With headlines over the past week announcing the closure of the Help to Buy scheme, many house-hunters have been concerned that the whole Help to Buy initiative was ending and with it, their hopes of receiving much welcome financial assistance when buying a new home. In fact, the government was only confirming that one part of Help to Buy, Help to Buy: Mortgage Guarantee, was to close at the end of this year, as it had already been scheduled to do so. Other Help to Buy initiatives will still be available after this date. Help to Buy: Equity Loan (also known as shared equity) is available until, at least, 2020 and Help to Buy ISA is available until 2019 with new homebuyers being able to use their savings acquired through the ISA until 2030.
Help to Buy: Mortgage Guarantee was launched initially to encourage lenders to give higher rate mortgages to homebuyers. After buyers put down a 5% deposit, the government, in effect, acted as a guarantor for a significant part of the remaining 95% mortgage. This meant that if borrowers defaulted, the government would step in with compensation. It led to a surge of higher rate mortgages being offered to house buyers. Since a number of mortgage lenders were calling for the scheme to be extended past the present deadline, the chancellor felt it necessary to make the announcement that the scheme would end as planned on 31 December.
Effectively, the mortgage guarantee scheme has become a victim of its own success. Making the announcement of its closure, chancellor Philip Hammond said the specific purpose of the scheme had now been “successfully achieved”. This is a reference to the fact that, outside the scheme, many more lenders are offering 90-95% mortgages, which has meant the mortgage guarantee is no longer needed. Unlike some other parts of Help to Buy, mortgage guarantee was available on all types of property, not just new homes.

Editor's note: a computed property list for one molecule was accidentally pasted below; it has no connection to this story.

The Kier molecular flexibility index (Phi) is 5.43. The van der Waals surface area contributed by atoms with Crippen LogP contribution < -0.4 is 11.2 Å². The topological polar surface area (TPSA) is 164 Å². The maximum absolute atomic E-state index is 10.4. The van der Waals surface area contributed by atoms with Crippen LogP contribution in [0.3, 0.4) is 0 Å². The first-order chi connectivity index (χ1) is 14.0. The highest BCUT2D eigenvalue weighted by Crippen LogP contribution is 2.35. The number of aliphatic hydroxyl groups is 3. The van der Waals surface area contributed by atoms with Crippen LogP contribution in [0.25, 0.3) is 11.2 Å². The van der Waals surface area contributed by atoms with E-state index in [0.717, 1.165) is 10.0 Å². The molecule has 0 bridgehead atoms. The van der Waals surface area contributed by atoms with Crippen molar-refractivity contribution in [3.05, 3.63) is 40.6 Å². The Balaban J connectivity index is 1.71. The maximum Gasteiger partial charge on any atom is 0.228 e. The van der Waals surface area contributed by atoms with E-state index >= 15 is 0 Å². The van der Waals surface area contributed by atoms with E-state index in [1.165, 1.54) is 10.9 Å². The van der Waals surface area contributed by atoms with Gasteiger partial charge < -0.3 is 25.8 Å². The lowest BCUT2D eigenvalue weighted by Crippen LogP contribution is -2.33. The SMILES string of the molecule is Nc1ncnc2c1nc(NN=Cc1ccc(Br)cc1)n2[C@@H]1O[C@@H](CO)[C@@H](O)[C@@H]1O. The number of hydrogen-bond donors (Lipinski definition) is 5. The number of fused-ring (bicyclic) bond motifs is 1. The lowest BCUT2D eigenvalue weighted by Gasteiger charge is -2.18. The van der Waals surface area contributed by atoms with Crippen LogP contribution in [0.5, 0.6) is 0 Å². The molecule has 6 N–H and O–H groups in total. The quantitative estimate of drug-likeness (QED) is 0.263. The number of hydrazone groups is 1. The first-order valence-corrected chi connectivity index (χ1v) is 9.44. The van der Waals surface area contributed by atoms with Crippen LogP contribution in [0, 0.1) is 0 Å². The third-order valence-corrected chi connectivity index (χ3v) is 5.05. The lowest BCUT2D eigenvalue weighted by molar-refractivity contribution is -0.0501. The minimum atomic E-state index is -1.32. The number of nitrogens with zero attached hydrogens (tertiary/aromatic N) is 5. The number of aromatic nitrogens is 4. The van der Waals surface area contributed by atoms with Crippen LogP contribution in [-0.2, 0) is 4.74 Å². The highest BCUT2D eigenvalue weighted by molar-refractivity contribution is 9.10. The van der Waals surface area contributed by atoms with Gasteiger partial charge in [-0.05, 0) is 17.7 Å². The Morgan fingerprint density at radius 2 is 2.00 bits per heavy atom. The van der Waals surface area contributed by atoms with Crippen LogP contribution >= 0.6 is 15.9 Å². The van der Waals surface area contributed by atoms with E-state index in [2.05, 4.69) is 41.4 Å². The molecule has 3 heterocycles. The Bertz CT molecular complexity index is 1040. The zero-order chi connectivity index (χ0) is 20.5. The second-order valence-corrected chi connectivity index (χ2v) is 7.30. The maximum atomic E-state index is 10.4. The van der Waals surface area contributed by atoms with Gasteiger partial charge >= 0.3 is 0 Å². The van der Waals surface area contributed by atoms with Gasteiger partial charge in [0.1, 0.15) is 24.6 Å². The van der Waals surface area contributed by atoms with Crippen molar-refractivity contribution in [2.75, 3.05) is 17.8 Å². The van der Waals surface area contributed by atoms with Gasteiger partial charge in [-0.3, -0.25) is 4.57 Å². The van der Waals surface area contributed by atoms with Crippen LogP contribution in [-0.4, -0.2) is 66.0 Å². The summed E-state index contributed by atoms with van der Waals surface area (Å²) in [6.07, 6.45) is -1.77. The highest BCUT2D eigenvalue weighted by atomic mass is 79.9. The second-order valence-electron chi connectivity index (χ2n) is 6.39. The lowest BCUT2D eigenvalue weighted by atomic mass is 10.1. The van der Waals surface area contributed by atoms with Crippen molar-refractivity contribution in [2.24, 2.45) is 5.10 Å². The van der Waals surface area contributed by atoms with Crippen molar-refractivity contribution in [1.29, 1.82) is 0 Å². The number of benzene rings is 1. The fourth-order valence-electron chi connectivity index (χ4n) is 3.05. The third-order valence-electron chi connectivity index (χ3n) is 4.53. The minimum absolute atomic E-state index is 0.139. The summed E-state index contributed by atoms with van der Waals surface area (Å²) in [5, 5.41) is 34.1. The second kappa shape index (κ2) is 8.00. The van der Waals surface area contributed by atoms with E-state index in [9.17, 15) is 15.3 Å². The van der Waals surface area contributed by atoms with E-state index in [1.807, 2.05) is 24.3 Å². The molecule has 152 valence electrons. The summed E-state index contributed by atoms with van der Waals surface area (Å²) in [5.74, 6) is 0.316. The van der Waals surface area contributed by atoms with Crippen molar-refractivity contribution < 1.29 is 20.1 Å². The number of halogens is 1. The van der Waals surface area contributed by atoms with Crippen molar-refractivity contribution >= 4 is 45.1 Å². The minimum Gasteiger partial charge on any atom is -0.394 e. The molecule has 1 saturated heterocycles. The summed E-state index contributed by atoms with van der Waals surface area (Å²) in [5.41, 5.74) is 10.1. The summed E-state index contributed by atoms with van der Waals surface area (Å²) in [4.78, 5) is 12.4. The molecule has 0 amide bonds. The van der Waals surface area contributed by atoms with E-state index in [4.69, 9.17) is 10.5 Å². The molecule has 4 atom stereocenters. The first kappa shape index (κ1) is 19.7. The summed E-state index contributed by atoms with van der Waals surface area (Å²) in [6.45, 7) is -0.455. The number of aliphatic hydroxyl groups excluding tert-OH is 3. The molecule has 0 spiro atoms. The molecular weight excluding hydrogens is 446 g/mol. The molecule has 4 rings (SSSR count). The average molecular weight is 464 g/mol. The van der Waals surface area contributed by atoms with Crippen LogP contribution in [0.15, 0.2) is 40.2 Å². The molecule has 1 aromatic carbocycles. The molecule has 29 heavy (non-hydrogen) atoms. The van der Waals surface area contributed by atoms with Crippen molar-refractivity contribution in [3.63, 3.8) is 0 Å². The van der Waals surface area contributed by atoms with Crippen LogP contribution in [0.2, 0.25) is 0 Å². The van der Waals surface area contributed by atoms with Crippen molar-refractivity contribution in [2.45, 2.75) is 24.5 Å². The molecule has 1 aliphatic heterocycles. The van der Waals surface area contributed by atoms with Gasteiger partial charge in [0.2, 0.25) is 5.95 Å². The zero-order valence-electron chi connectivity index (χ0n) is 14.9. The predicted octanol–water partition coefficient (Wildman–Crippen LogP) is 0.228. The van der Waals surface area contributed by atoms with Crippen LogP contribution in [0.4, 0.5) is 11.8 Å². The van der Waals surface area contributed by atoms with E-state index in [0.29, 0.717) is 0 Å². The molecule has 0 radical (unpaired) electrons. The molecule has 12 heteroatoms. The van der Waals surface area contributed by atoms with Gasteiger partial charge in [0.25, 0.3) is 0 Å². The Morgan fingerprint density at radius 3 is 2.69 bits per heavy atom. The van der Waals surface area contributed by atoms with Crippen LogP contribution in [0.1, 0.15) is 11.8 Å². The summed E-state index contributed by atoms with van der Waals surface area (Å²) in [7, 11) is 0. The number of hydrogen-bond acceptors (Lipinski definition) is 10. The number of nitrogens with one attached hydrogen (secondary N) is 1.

When the mortgage guarantee initiative was launched on 1 January 2014 there were few opportunities for buyers to get 95% mortgages, partly because they are seen by lenders as higher risk mortgages. Initially, even the loans given under the mortgage guarantee scheme weren’t that competitive, especially when compared to other loans available that had a 10% or 20% deposit or those rare 5% mortgages available outside the mortgage guarantee scheme.
Today, it’s a completely different story with more than 270 products that offer 95% mortgages available compared to just 50 available at the beginning of 2014. Since it started two and a half years ago, 80,000 mortgages have been processed through the mortgage guarantee scheme.
It remains to be seen whether, after the mortgage guarantee scheme has ended, the same high number of 95% mortgages will still be offered by lenders. However, there is no doubt that Help to Buy: Mortgage Guarantee has changed the mortgage market significantly and helped homebuyers, particularly first-time buyers, get on the property ladder.
Julia Rampen, writing in the New Statesman, said that she sees the positive effects of the initiative even though, at first, she used to be a critic of mortgage guarantee. She says: “The scheme itself may be dead but as long as high street banks are still offering 95% mortgages, its effects will remain.” She adds: “The government always meant for mortgage guarantee to be a stimulus, not a solution for the long-term.”
So, for those of you who are worried that the entire Help to Buy series of initiatives are to stop at the end of the year, don’t be. With Help to Buy: Equity Loan as well as Help to Buy ISA continuing and with Shared Ownership also available, there are still plenty of ways you can receive help, whether it’s saving for your deposit, having an affordable mortgage or both. Find out more about Help to Buy here.